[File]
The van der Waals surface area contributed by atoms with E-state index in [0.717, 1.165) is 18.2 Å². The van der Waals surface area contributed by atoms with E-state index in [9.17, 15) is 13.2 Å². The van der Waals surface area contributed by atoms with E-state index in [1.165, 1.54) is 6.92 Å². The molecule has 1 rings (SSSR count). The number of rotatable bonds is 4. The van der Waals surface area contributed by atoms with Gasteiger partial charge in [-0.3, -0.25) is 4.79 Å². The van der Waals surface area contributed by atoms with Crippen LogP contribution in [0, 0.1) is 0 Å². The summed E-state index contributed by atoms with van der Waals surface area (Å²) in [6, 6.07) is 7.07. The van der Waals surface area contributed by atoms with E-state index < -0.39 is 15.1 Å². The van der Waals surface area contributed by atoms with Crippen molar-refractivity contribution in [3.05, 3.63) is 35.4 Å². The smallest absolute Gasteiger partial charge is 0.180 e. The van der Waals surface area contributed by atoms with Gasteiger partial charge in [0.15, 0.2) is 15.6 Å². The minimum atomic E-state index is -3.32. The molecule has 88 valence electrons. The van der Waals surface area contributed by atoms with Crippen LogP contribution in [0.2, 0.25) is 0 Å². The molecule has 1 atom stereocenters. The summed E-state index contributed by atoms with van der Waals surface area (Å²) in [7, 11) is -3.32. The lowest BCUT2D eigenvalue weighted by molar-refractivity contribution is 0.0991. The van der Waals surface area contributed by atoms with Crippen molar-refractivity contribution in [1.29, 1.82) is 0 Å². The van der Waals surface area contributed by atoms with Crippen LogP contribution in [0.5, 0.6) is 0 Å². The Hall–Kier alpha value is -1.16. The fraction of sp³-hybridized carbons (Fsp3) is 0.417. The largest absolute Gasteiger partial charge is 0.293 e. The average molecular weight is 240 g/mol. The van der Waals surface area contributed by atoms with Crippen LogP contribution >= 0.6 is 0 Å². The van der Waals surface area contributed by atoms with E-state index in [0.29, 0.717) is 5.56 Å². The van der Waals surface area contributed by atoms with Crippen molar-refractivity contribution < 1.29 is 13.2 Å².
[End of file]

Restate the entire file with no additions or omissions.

The van der Waals surface area contributed by atoms with E-state index in [0.717, 1.165) is 18.2 Å². The van der Waals surface area contributed by atoms with E-state index in [9.17, 15) is 13.2 Å². The van der Waals surface area contributed by atoms with E-state index in [1.165, 1.54) is 6.92 Å². The molecule has 1 rings (SSSR count). The number of rotatable bonds is 4. The van der Waals surface area contributed by atoms with Gasteiger partial charge in [-0.3, -0.25) is 4.79 Å². The van der Waals surface area contributed by atoms with Crippen LogP contribution in [0, 0.1) is 0 Å². The summed E-state index contributed by atoms with van der Waals surface area (Å²) in [6, 6.07) is 7.07. The van der Waals surface area contributed by atoms with E-state index < -0.39 is 15.1 Å². The van der Waals surface area contributed by atoms with Crippen molar-refractivity contribution in [3.05, 3.63) is 35.4 Å². The smallest absolute Gasteiger partial charge is 0.180 e. The van der Waals surface area contributed by atoms with Gasteiger partial charge in [0.15, 0.2) is 15.6 Å². The minimum atomic E-state index is -3.32. The molecule has 88 valence electrons. The van der Waals surface area contributed by atoms with Crippen LogP contribution in [0.2, 0.25) is 0 Å². The molecule has 1 atom stereocenters. The summed E-state index contributed by atoms with van der Waals surface area (Å²) in [7, 11) is -3.32. The lowest BCUT2D eigenvalue weighted by molar-refractivity contribution is 0.0991. The van der Waals surface area contributed by atoms with Crippen molar-refractivity contribution in [1.29, 1.82) is 0 Å². The van der Waals surface area contributed by atoms with Crippen LogP contribution in [0.5, 0.6) is 0 Å². The Hall–Kier alpha value is -1.16. The fraction of sp³-hybridized carbons (Fsp3) is 0.417. The largest absolute Gasteiger partial charge is 0.293 e. The average molecular weight is 240 g/mol. The van der Waals surface area contributed by atoms with Crippen LogP contribution >= 0.6 is 0 Å². The van der Waals surface area contributed by atoms with E-state index in [0.29, 0.717) is 5.56 Å². The van der Waals surface area contributed by atoms with Crippen molar-refractivity contribution < 1.29 is 13.2 Å².